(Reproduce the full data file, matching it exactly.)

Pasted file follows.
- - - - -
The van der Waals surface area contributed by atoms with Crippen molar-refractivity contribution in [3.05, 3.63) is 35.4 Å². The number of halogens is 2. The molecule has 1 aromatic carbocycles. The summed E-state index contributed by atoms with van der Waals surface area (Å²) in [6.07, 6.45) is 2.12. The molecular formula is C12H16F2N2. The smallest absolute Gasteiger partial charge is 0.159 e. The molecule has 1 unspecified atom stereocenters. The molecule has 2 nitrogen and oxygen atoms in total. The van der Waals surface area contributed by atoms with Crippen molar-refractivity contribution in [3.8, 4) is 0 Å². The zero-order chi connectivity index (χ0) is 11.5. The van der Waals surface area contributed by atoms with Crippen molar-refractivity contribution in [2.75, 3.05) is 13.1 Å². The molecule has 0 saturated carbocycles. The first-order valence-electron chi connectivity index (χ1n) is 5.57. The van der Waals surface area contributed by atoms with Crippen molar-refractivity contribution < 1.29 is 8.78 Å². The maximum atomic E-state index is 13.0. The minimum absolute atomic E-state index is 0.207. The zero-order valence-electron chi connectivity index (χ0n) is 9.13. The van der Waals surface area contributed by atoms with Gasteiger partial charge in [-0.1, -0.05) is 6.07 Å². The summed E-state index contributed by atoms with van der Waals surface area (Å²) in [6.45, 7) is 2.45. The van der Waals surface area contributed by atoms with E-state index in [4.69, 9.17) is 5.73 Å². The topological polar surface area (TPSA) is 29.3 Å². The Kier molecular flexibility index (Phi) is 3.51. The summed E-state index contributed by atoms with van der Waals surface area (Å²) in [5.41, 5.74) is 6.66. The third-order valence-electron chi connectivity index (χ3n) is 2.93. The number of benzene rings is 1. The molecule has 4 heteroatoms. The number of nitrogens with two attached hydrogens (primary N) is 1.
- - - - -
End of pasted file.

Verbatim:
The van der Waals surface area contributed by atoms with Crippen molar-refractivity contribution in [3.05, 3.63) is 35.4 Å². The number of halogens is 2. The molecule has 1 aromatic carbocycles. The summed E-state index contributed by atoms with van der Waals surface area (Å²) in [6.07, 6.45) is 2.12. The molecular formula is C12H16F2N2. The smallest absolute Gasteiger partial charge is 0.159 e. The molecule has 1 unspecified atom stereocenters. The molecule has 2 nitrogen and oxygen atoms in total. The van der Waals surface area contributed by atoms with Crippen molar-refractivity contribution in [3.8, 4) is 0 Å². The zero-order chi connectivity index (χ0) is 11.5. The van der Waals surface area contributed by atoms with Crippen molar-refractivity contribution in [2.75, 3.05) is 13.1 Å². The molecule has 0 saturated carbocycles. The first-order valence-electron chi connectivity index (χ1n) is 5.57. The van der Waals surface area contributed by atoms with Crippen molar-refractivity contribution < 1.29 is 8.78 Å². The maximum atomic E-state index is 13.0. The minimum absolute atomic E-state index is 0.207. The zero-order valence-electron chi connectivity index (χ0n) is 9.13. The van der Waals surface area contributed by atoms with Gasteiger partial charge in [-0.1, -0.05) is 6.07 Å². The summed E-state index contributed by atoms with van der Waals surface area (Å²) in [6.45, 7) is 2.45. The van der Waals surface area contributed by atoms with E-state index in [4.69, 9.17) is 5.73 Å². The topological polar surface area (TPSA) is 29.3 Å². The Kier molecular flexibility index (Phi) is 3.51. The summed E-state index contributed by atoms with van der Waals surface area (Å²) in [5.41, 5.74) is 6.66. The third-order valence-electron chi connectivity index (χ3n) is 2.93. The number of benzene rings is 1. The molecule has 4 heteroatoms. The number of nitrogens with two attached hydrogens (primary N) is 1.